Published for KSL.con (click HERE for the link)

I watched my dad open the box on his dresser, looking for the fingernail
clippers I had asked to borrow. He had hesitated — much longer than
such a simple request warranted — and had agreed only under the
condition that the clippers never leave his sight.

This strange behavior should have induced me to hightail it out of the
room, but instead, I stayed to observe my dad’s temporary undoing.
Discovering that the clippers were not in the box, Dad began to twitch,
rant, fume, gesture and utter strange noises.

Dad had officially fallen off his rocker.

Over a pair of nail clippers? Ridiculous. I was 12, and I promised my
future children right then and there that I would never fly off the
handle over such trivialities.

In hindsight, that particular promise may have been a bit rash.

It began subtly, the disappearance of stuff. Scissors. Tape. Pens and
pencils. At first, I attributed it to the onset of senility. But when
the misplaced items were recovered in places such as kids’ bedrooms, my
suspicions shifted and I forced myself to face the truth that my kids
were less than perfect.

So I took action.

Lovingly, I explained to the kids why items needed to be returned to
their rightful places after use. The next week, an entire box of markers

Sternly, I laid out the consequences should particular things not be
found in their proper places. Soon afterwards, my daughter came in the
house wielding a spoon and knife she had found partially buried under a
tree in the backyard.

Menacingly, I attached larger penalties to specific infractions. A few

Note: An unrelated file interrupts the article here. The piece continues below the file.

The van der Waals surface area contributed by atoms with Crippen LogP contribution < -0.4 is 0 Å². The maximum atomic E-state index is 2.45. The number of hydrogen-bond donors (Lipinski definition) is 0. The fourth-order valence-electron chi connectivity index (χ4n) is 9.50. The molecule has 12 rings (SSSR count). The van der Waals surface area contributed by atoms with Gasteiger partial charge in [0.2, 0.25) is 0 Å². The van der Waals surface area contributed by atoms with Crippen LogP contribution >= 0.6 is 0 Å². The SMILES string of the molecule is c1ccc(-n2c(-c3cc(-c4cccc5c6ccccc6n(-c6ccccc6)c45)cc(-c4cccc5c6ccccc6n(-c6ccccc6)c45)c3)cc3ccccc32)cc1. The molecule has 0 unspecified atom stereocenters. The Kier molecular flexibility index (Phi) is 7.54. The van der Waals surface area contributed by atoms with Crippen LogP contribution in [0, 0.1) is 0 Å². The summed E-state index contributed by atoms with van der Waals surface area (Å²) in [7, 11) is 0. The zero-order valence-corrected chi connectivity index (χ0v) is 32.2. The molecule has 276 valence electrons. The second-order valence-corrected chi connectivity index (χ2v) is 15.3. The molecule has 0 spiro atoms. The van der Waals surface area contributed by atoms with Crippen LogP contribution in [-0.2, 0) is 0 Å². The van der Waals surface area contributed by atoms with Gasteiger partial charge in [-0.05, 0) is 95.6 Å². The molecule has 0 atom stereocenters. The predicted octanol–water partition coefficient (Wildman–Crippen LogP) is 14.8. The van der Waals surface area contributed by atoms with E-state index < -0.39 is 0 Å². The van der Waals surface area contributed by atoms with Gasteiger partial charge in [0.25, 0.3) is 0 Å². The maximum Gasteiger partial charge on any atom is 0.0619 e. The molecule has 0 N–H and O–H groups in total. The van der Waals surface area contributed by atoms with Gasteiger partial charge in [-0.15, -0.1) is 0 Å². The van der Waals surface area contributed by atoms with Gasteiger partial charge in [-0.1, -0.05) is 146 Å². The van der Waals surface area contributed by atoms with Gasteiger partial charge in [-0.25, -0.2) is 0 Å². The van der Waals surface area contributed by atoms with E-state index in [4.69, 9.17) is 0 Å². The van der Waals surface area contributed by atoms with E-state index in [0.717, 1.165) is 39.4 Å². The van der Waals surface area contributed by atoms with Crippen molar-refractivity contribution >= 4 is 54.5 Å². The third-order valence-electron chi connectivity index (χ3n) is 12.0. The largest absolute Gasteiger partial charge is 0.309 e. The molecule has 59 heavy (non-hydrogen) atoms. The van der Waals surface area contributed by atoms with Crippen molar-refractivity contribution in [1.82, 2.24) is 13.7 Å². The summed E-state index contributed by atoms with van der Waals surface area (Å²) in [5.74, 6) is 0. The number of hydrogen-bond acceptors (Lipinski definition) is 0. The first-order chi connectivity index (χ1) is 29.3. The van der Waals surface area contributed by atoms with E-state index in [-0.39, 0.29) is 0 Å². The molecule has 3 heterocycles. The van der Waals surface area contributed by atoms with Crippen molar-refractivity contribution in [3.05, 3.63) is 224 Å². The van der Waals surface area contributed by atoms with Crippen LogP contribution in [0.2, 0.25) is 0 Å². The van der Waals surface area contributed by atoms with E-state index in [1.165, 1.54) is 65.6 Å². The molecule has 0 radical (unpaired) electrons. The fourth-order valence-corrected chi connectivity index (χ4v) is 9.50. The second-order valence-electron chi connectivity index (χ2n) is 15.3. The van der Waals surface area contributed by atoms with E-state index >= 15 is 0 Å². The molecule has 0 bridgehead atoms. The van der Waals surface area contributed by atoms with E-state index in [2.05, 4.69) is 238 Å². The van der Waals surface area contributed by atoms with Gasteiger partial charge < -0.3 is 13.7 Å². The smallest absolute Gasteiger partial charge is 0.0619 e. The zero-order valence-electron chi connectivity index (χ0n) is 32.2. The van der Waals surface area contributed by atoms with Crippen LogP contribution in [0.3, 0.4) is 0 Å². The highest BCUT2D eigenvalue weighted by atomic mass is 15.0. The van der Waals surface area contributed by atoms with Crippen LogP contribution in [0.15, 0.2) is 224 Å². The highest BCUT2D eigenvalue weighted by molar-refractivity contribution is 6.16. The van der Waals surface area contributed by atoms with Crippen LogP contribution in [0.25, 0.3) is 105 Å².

weeks later, upon opening the hatch of my Suburban in the Target parking
lot, I found one of our cordless phones on the rear bumper. How it
hadn’t fallen off in transit I’ll never know.

Regrettably, “leaving phones on car bumpers” hadn’t been on the list of infractions.

I started to put items in impossible-to-access places. Kids accessed
them. I hid things, only to have them found by resourceful search

I refused to replace the Scotch tape. We actually went without it until
I decided I was a little embarrassed to send kids to birthday parties
toting gifts accessorized with packing tape. It was a pride thing.

I even offered duplicates. My teenage daughter received both a hair
dryer and flat iron for Christmas, leaving me puzzled when mine went
missing again so quickly. Turns out I hadn’t figured quality into the
equation. If the replacements aren’t of equal or greater value to the
original items, they are of no practical use to the recipients.

My patience finally disappeared along with my makeup. Seconds before reaching the end of my rope, I had an idea.

I decided that my daughter needed the gift of make-up for her birthday.
Not just any make-up, but make-up that was better than mine. As luck
would have it, this wouldn’t be hard on the budget since I spend next to
nothing on cosmetics.

I congratulated myself for such a genius idea and watched my daughter
transform in front of the bathroom mirror, testing various makeup shades
and application techniques.

A week later, my favorite eye shadow was not in its drawer. Or any other drawer. Or purse. Or anywhere else I looked.

Twitching, I stepped into the hallway, walking in a trance towards my
oldest daughter’s room. I began to rant, fume, gesture and even utter
strange noises.

I had officially come undone.

Even in this altered state, I remained lucid enough to notice my
children’s wide eyes peeking out from their bedroom doors. I was
suddenly 12 years old again, watching my own dad’s unhinging. Feeling
utterly sheepish, I had two startling realizations.

One, I finally understood my dad’s nail clipper episode.

Two, I knew exactly what my children were thinking.